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In this brief paper we explore the Hirsch-index together with a couple of other bibliometric parameters for the assessment of the scientific output of 29 Dutch professors in clinical cardiology. It appears that even within such a homogeneous group there is large interindividual variability. Although the differences are quite remarkable, it remains undetermined what they mean; at least it is premature to interpret them as differences in scientific quality. It goes without saying that even more pr...
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#1Stefan HornbostelH-Index: 10
#2Susan BöhmerH-Index: 4
Last. Markus von InsH-Index: 7
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The German Research Foundation’s (DFG) Emmy Noether Programme aims to fund excellent young researchers in the postdoctoral phase and, in particular, to open up an alternative to the traditional route to professorial qualification via the Habilitation (venia legendi).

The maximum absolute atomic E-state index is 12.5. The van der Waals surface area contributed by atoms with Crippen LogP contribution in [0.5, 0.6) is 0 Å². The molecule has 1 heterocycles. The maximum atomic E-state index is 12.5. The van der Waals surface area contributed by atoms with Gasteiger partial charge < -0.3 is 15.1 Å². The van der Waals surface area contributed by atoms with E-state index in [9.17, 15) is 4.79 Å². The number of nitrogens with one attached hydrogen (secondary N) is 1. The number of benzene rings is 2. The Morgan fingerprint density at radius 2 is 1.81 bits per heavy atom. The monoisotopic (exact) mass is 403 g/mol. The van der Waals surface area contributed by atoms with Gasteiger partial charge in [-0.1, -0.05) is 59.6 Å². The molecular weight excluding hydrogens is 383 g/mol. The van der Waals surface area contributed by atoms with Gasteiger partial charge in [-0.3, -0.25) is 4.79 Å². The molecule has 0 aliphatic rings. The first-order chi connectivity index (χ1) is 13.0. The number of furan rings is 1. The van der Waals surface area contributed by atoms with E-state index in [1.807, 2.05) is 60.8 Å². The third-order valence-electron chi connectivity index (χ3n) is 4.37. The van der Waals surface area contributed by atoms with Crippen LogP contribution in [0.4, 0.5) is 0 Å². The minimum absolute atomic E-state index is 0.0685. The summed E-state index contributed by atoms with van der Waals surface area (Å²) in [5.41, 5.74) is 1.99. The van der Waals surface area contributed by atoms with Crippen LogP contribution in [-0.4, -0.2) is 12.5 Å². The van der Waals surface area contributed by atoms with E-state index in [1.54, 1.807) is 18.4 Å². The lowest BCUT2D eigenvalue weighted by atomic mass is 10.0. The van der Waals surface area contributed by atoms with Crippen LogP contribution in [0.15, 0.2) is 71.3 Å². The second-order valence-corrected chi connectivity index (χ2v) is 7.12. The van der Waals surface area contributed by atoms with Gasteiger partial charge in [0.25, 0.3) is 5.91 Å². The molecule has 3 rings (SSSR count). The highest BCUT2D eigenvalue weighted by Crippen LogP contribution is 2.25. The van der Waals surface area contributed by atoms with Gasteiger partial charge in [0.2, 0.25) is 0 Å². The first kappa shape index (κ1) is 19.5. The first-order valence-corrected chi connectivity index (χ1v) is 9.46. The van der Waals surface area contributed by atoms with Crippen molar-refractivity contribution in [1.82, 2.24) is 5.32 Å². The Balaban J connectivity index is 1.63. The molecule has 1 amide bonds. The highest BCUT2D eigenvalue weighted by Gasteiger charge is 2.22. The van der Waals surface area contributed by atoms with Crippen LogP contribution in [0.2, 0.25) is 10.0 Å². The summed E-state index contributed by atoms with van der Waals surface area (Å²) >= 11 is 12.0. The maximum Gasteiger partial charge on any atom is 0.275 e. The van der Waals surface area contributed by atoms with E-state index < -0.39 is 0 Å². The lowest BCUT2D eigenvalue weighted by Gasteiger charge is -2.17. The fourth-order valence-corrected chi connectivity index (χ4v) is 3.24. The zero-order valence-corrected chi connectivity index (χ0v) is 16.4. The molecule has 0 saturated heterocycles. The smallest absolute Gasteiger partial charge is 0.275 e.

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Research assessment in the UK has evolved over a quarter of a century from a loosely structured, peer-review based process to one with a well understood data portfolio and assessment methodology. After 2008, the assessment process will shift again, to the use of indicators based largely on publication and citation data. These indicators will in part follow the format introduced in 2008, with a profiling of assessment outcomes at national and international levels. However, the shift from peer ass...